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Jesse Harshbarger, BCHt, NLP
Causes Of Muscle Fatigue
Jesse Harshbarger Life Coaching
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Causes Of Muscle Fatigue

A universally accepted principle of exercise is that for a training adaptation to occur, a physiological system must be exercised at a level beyond that to which it is presently accustomed. This overload forces the physiological systems to adapt to the applied stresses. The overload principle in conditioning refers to the necessity of applying stresses to the body greater than it is accustomed to in order to increase strength or endurance. Exercise frequency, duration and intensity are the variables most often manipulated to provide overload to the systems of the body.

When an individual pushes to improve muscle strength and endurance there are a few negative effects the athlete will experience.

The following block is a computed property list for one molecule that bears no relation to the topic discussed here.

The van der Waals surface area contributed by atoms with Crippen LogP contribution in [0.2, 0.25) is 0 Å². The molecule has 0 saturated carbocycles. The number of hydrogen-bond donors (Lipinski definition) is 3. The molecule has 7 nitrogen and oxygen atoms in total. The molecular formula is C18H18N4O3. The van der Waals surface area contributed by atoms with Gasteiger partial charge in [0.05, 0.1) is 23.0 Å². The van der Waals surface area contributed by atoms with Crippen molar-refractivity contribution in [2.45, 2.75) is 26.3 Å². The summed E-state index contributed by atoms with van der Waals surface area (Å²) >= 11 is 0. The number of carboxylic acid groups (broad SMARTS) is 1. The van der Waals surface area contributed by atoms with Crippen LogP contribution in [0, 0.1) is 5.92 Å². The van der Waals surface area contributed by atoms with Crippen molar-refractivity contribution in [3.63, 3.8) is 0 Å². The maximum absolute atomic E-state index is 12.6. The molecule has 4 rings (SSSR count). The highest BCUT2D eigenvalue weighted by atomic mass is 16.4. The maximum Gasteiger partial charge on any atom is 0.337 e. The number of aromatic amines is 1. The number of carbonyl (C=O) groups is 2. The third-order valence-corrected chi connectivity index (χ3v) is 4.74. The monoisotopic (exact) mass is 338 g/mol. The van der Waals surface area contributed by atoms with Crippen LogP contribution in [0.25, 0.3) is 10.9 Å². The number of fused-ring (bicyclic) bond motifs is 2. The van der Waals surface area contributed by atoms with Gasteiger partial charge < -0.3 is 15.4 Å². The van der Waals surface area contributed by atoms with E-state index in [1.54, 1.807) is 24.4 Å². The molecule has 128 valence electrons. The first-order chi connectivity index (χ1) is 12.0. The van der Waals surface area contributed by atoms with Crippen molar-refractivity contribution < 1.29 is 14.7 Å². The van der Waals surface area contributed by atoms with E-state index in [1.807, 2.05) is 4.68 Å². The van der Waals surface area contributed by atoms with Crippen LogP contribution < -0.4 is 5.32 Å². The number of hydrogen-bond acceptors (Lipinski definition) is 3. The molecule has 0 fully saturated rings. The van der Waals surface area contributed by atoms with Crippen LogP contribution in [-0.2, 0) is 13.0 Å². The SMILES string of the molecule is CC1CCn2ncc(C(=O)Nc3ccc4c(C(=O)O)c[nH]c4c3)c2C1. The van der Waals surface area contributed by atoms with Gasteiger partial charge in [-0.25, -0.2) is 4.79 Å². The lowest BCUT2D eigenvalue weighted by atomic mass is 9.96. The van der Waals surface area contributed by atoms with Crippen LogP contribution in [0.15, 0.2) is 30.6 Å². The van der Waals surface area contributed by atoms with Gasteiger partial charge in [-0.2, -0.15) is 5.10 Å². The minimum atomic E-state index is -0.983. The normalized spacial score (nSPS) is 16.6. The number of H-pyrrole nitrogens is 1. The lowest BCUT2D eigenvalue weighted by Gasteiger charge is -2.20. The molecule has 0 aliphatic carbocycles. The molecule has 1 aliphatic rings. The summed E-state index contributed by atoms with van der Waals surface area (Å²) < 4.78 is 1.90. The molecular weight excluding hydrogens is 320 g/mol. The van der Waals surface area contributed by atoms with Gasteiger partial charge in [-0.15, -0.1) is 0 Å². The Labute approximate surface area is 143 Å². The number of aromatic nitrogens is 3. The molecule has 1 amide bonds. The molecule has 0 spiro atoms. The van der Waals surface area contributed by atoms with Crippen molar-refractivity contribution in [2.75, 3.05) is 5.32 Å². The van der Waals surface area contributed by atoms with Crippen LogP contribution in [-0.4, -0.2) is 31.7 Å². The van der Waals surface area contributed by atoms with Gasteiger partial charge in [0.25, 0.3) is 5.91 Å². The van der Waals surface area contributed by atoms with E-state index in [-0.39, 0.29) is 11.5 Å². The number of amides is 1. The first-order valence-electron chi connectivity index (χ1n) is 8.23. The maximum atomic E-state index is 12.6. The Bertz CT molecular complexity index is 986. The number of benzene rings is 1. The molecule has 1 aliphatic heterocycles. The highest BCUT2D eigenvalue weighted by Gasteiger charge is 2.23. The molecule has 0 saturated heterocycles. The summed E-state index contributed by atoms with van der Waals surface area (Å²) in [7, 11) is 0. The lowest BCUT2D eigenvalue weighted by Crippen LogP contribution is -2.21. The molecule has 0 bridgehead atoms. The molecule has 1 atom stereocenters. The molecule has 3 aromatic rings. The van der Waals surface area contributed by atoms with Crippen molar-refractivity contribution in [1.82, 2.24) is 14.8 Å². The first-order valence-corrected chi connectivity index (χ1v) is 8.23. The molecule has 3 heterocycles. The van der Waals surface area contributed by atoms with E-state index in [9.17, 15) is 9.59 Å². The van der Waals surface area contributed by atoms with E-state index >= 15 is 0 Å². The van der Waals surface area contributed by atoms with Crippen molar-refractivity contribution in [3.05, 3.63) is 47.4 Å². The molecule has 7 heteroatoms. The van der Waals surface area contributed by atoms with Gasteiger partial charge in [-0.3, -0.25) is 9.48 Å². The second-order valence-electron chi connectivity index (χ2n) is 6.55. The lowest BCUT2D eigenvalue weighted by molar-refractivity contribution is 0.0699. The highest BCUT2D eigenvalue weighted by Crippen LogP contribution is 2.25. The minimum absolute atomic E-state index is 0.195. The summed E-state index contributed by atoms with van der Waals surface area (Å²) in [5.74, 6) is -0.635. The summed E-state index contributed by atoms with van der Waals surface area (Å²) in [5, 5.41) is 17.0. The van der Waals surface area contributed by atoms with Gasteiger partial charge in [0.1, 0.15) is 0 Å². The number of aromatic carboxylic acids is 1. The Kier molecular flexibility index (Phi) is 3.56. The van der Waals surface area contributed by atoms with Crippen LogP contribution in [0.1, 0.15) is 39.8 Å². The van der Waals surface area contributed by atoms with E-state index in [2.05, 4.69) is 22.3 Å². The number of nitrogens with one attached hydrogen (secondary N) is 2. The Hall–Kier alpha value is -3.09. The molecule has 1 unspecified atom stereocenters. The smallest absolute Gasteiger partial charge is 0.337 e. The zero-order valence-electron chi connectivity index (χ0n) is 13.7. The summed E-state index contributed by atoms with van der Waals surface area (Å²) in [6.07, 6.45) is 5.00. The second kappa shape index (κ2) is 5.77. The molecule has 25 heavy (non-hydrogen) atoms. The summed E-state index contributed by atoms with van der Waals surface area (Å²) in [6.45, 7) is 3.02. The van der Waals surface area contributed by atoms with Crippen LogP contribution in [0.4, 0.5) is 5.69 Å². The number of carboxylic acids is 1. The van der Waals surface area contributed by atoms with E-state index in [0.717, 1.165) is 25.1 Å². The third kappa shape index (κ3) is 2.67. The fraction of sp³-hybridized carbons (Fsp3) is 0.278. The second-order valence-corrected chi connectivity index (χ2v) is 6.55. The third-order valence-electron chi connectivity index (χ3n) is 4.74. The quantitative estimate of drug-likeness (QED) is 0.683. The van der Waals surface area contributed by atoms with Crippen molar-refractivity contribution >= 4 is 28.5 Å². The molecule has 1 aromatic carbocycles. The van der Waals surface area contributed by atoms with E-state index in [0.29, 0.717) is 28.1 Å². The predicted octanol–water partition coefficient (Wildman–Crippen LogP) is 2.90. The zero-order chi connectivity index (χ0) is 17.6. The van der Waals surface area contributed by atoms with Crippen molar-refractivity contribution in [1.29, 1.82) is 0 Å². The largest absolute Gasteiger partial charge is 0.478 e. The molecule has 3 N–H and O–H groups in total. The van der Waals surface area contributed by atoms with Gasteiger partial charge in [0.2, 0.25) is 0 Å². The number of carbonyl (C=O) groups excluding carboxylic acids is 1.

The negative effects of exercise include

  • Increased metabolic waste build-up in the tissues.
  • Strains in the muscle or connective tissue. These may range from microscopic microtrauma to major injury.
  • Inflammation and associated fibrosis.
  • Spasms and pain that restrict movement.

Dehydration, overheating, depletion of muscle fuels, low blood glucose, central fatigue, overuse or inadequate warm-up or stretching may result in muscle exhaustion. All of the aforementioned can result from overtraining. Overtraining can be defined as excessive frequency, volume, or intensity of training, resulting in fatigue. Overtraining or any other detrimental affect may be relieved or avoided with proper rest and recovery.

These negative effects of exercise normally take an athlete 48 to 72 hours to rest, adapt, and recuperate. When applied correctly, athletic massage can reduce the recuperation time by as much as 50 percent.

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